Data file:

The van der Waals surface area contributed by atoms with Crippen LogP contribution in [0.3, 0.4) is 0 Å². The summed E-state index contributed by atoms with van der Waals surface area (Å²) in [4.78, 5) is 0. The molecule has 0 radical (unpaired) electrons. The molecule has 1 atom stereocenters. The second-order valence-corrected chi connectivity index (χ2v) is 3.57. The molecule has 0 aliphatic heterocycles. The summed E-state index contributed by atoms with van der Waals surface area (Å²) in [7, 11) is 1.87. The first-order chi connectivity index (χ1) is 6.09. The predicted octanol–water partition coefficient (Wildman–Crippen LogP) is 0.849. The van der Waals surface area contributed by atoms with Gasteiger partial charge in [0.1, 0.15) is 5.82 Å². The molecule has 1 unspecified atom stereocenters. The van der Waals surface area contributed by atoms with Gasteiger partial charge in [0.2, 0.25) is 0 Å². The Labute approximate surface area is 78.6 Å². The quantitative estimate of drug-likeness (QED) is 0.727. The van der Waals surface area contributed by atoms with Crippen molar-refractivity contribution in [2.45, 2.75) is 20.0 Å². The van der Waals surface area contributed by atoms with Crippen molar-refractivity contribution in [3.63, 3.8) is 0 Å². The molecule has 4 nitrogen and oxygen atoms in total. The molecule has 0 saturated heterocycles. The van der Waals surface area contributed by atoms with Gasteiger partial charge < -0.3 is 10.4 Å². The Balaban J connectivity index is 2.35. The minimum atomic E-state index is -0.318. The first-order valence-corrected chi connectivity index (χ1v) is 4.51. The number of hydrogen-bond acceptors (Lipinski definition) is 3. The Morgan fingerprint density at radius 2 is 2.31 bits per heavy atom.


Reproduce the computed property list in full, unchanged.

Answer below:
The van der Waals surface area contributed by atoms with Crippen LogP contribution in [0.3, 0.4) is 0 Å². The summed E-state index contributed by atoms with van der Waals surface area (Å²) in [4.78, 5) is 0. The molecule has 0 radical (unpaired) electrons. The molecule has 1 atom stereocenters. The second-order valence-corrected chi connectivity index (χ2v) is 3.57. The molecule has 0 aliphatic heterocycles. The summed E-state index contributed by atoms with van der Waals surface area (Å²) in [7, 11) is 1.87. The first-order chi connectivity index (χ1) is 6.09. The predicted octanol–water partition coefficient (Wildman–Crippen LogP) is 0.849. The van der Waals surface area contributed by atoms with Gasteiger partial charge in [0.1, 0.15) is 5.82 Å². The molecule has 1 unspecified atom stereocenters. The van der Waals surface area contributed by atoms with Gasteiger partial charge in [0.2, 0.25) is 0 Å². The Labute approximate surface area is 78.6 Å². The quantitative estimate of drug-likeness (QED) is 0.727. The van der Waals surface area contributed by atoms with Crippen molar-refractivity contribution in [2.45, 2.75) is 20.0 Å². The van der Waals surface area contributed by atoms with Crippen molar-refractivity contribution in [3.63, 3.8) is 0 Å². The molecule has 4 nitrogen and oxygen atoms in total. The molecule has 0 saturated heterocycles. The van der Waals surface area contributed by atoms with Gasteiger partial charge < -0.3 is 10.4 Å². The Balaban J connectivity index is 2.35. The minimum atomic E-state index is -0.318. The first-order valence-corrected chi connectivity index (χ1v) is 4.51. The number of hydrogen-bond acceptors (Lipinski definition) is 3. The Morgan fingerprint density at radius 2 is 2.31 bits per heavy atom.